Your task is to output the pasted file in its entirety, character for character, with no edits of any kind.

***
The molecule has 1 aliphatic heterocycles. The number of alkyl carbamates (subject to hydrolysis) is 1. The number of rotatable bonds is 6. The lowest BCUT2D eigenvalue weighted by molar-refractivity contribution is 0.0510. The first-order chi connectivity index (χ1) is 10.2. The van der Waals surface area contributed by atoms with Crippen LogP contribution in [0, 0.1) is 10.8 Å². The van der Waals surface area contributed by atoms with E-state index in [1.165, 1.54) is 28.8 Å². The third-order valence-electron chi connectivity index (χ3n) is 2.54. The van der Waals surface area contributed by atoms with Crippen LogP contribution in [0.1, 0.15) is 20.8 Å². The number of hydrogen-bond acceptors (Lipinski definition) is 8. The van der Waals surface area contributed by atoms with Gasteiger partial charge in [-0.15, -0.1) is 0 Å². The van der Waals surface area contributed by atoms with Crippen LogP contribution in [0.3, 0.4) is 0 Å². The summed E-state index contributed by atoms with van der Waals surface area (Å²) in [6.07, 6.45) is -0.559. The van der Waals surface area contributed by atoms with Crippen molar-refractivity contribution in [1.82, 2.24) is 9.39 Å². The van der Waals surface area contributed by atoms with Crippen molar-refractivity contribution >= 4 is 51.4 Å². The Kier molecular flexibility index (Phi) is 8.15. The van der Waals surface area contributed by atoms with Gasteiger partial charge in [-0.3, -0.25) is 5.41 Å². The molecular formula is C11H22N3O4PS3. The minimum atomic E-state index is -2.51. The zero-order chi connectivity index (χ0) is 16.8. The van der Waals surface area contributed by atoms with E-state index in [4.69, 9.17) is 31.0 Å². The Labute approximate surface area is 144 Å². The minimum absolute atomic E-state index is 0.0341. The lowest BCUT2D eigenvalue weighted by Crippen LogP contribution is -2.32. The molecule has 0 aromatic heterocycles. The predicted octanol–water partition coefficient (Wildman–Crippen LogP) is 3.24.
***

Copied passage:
The molecule has 1 aliphatic heterocycles. The number of alkyl carbamates (subject to hydrolysis) is 1. The number of rotatable bonds is 6. The lowest BCUT2D eigenvalue weighted by molar-refractivity contribution is 0.0510. The first-order chi connectivity index (χ1) is 10.2. The van der Waals surface area contributed by atoms with Crippen LogP contribution in [0, 0.1) is 10.8 Å². The van der Waals surface area contributed by atoms with E-state index in [1.165, 1.54) is 28.8 Å². The third-order valence-electron chi connectivity index (χ3n) is 2.54. The van der Waals surface area contributed by atoms with Crippen LogP contribution in [0.1, 0.15) is 20.8 Å². The number of hydrogen-bond acceptors (Lipinski definition) is 8. The van der Waals surface area contributed by atoms with Gasteiger partial charge in [-0.15, -0.1) is 0 Å². The van der Waals surface area contributed by atoms with Crippen LogP contribution in [0.3, 0.4) is 0 Å². The summed E-state index contributed by atoms with van der Waals surface area (Å²) in [6.07, 6.45) is -0.559. The van der Waals surface area contributed by atoms with Crippen molar-refractivity contribution in [1.82, 2.24) is 9.39 Å². The van der Waals surface area contributed by atoms with Crippen molar-refractivity contribution >= 4 is 51.4 Å². The Kier molecular flexibility index (Phi) is 8.15. The van der Waals surface area contributed by atoms with Gasteiger partial charge in [-0.3, -0.25) is 5.41 Å². The molecular formula is C11H22N3O4PS3. The minimum atomic E-state index is -2.51. The zero-order chi connectivity index (χ0) is 16.8. The van der Waals surface area contributed by atoms with E-state index in [4.69, 9.17) is 31.0 Å². The Labute approximate surface area is 144 Å². The minimum absolute atomic E-state index is 0.0341. The lowest BCUT2D eigenvalue weighted by Crippen LogP contribution is -2.32. The molecule has 0 aromatic heterocycles. The predicted octanol–water partition coefficient (Wildman–Crippen LogP) is 3.24.